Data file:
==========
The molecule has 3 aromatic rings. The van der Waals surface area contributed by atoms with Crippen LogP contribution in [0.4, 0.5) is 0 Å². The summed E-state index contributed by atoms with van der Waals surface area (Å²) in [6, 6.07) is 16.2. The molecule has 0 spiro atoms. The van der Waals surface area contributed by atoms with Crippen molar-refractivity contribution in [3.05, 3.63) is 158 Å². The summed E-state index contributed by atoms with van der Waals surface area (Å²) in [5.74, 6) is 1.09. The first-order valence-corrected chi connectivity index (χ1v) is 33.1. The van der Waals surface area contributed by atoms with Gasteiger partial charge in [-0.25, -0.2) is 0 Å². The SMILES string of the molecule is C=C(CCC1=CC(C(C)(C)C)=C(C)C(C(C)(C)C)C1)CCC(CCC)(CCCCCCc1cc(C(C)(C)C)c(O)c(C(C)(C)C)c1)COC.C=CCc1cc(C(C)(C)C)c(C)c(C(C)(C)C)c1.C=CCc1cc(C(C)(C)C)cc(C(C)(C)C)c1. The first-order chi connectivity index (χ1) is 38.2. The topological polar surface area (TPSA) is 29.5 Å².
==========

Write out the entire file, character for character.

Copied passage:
The molecule has 3 aromatic rings. The van der Waals surface area contributed by atoms with Crippen LogP contribution in [0.4, 0.5) is 0 Å². The summed E-state index contributed by atoms with van der Waals surface area (Å²) in [6, 6.07) is 16.2. The molecule has 0 spiro atoms. The van der Waals surface area contributed by atoms with Crippen molar-refractivity contribution in [3.05, 3.63) is 158 Å². The summed E-state index contributed by atoms with van der Waals surface area (Å²) in [5.74, 6) is 1.09. The first-order valence-corrected chi connectivity index (χ1v) is 33.1. The van der Waals surface area contributed by atoms with Gasteiger partial charge in [-0.25, -0.2) is 0 Å². The SMILES string of the molecule is C=C(CCC1=CC(C(C)(C)C)=C(C)C(C(C)(C)C)C1)CCC(CCC)(CCCCCCc1cc(C(C)(C)C)c(O)c(C(C)(C)C)c1)COC.C=CCc1cc(C(C)(C)C)c(C)c(C(C)(C)C)c1.C=CCc1cc(C(C)(C)C)cc(C(C)(C)C)c1. The first-order chi connectivity index (χ1) is 38.2. The topological polar surface area (TPSA) is 29.5 Å².